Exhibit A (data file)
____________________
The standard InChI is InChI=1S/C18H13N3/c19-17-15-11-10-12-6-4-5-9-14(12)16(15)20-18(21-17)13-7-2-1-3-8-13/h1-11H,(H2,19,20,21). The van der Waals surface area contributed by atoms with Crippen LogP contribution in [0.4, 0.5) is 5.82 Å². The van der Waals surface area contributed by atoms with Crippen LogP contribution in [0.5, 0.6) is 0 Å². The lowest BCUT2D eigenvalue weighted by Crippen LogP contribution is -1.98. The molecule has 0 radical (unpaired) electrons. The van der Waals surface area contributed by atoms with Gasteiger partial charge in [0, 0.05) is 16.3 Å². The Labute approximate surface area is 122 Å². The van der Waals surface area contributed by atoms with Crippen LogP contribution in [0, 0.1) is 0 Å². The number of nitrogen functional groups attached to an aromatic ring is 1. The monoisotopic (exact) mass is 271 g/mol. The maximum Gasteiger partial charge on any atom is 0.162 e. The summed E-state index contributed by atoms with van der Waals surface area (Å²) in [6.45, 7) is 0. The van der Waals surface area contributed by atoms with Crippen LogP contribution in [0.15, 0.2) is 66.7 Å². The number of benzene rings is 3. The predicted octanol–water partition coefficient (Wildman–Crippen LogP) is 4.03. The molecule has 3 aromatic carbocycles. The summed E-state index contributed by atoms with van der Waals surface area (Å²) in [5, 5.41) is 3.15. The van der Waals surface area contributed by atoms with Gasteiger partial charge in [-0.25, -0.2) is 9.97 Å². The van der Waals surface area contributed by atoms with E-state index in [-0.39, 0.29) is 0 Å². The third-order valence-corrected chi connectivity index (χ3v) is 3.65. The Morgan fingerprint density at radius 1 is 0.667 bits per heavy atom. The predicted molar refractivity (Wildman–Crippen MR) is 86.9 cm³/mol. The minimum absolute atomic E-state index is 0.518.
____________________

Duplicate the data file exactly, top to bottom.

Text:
The standard InChI is InChI=1S/C18H13N3/c19-17-15-11-10-12-6-4-5-9-14(12)16(15)20-18(21-17)13-7-2-1-3-8-13/h1-11H,(H2,19,20,21). The van der Waals surface area contributed by atoms with Crippen LogP contribution in [0.4, 0.5) is 5.82 Å². The van der Waals surface area contributed by atoms with Crippen LogP contribution in [0.5, 0.6) is 0 Å². The lowest BCUT2D eigenvalue weighted by Crippen LogP contribution is -1.98. The molecule has 0 radical (unpaired) electrons. The van der Waals surface area contributed by atoms with Gasteiger partial charge in [0, 0.05) is 16.3 Å². The Labute approximate surface area is 122 Å². The van der Waals surface area contributed by atoms with Crippen LogP contribution in [0, 0.1) is 0 Å². The number of nitrogen functional groups attached to an aromatic ring is 1. The monoisotopic (exact) mass is 271 g/mol. The maximum Gasteiger partial charge on any atom is 0.162 e. The summed E-state index contributed by atoms with van der Waals surface area (Å²) in [6.45, 7) is 0. The van der Waals surface area contributed by atoms with Crippen LogP contribution in [0.15, 0.2) is 66.7 Å². The number of benzene rings is 3. The predicted octanol–water partition coefficient (Wildman–Crippen LogP) is 4.03. The molecule has 3 aromatic carbocycles. The summed E-state index contributed by atoms with van der Waals surface area (Å²) in [5, 5.41) is 3.15. The van der Waals surface area contributed by atoms with Gasteiger partial charge in [-0.25, -0.2) is 9.97 Å². The van der Waals surface area contributed by atoms with E-state index in [-0.39, 0.29) is 0 Å². The third-order valence-corrected chi connectivity index (χ3v) is 3.65. The Morgan fingerprint density at radius 1 is 0.667 bits per heavy atom. The predicted molar refractivity (Wildman–Crippen MR) is 86.9 cm³/mol. The minimum absolute atomic E-state index is 0.518.